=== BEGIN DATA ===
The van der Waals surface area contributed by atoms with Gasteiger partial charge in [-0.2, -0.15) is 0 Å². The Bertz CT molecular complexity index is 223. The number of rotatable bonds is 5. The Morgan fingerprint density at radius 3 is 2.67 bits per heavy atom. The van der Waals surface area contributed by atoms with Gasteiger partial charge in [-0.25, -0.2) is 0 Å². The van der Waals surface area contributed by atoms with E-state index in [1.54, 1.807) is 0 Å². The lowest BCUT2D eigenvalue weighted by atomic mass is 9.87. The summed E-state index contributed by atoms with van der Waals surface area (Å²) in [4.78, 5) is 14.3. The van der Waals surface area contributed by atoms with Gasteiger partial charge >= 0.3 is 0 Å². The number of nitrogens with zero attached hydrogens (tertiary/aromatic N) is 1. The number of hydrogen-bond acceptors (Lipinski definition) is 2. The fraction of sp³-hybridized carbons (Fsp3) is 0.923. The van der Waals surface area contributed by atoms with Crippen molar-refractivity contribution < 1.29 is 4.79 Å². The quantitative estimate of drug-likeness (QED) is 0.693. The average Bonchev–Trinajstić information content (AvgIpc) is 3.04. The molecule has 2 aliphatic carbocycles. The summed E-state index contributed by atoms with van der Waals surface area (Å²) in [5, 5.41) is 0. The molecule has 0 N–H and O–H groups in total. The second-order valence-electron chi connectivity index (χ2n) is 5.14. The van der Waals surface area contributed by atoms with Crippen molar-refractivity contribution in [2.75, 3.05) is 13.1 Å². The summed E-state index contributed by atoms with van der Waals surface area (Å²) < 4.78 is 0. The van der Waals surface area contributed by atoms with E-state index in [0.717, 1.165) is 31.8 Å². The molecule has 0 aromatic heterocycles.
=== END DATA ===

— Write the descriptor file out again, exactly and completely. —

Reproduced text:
The van der Waals surface area contributed by atoms with Gasteiger partial charge in [-0.2, -0.15) is 0 Å². The Bertz CT molecular complexity index is 223. The number of rotatable bonds is 5. The Morgan fingerprint density at radius 3 is 2.67 bits per heavy atom. The van der Waals surface area contributed by atoms with Gasteiger partial charge in [-0.25, -0.2) is 0 Å². The van der Waals surface area contributed by atoms with E-state index in [1.54, 1.807) is 0 Å². The lowest BCUT2D eigenvalue weighted by atomic mass is 9.87. The summed E-state index contributed by atoms with van der Waals surface area (Å²) in [4.78, 5) is 14.3. The van der Waals surface area contributed by atoms with Gasteiger partial charge >= 0.3 is 0 Å². The number of nitrogens with zero attached hydrogens (tertiary/aromatic N) is 1. The number of hydrogen-bond acceptors (Lipinski definition) is 2. The fraction of sp³-hybridized carbons (Fsp3) is 0.923. The van der Waals surface area contributed by atoms with Crippen molar-refractivity contribution < 1.29 is 4.79 Å². The quantitative estimate of drug-likeness (QED) is 0.693. The average Bonchev–Trinajstić information content (AvgIpc) is 3.04. The molecule has 2 aliphatic carbocycles. The summed E-state index contributed by atoms with van der Waals surface area (Å²) in [5, 5.41) is 0. The molecule has 0 N–H and O–H groups in total. The second-order valence-electron chi connectivity index (χ2n) is 5.14. The van der Waals surface area contributed by atoms with Crippen molar-refractivity contribution in [2.75, 3.05) is 13.1 Å². The summed E-state index contributed by atoms with van der Waals surface area (Å²) < 4.78 is 0. The van der Waals surface area contributed by atoms with E-state index in [0.717, 1.165) is 31.8 Å². The molecule has 0 aromatic heterocycles.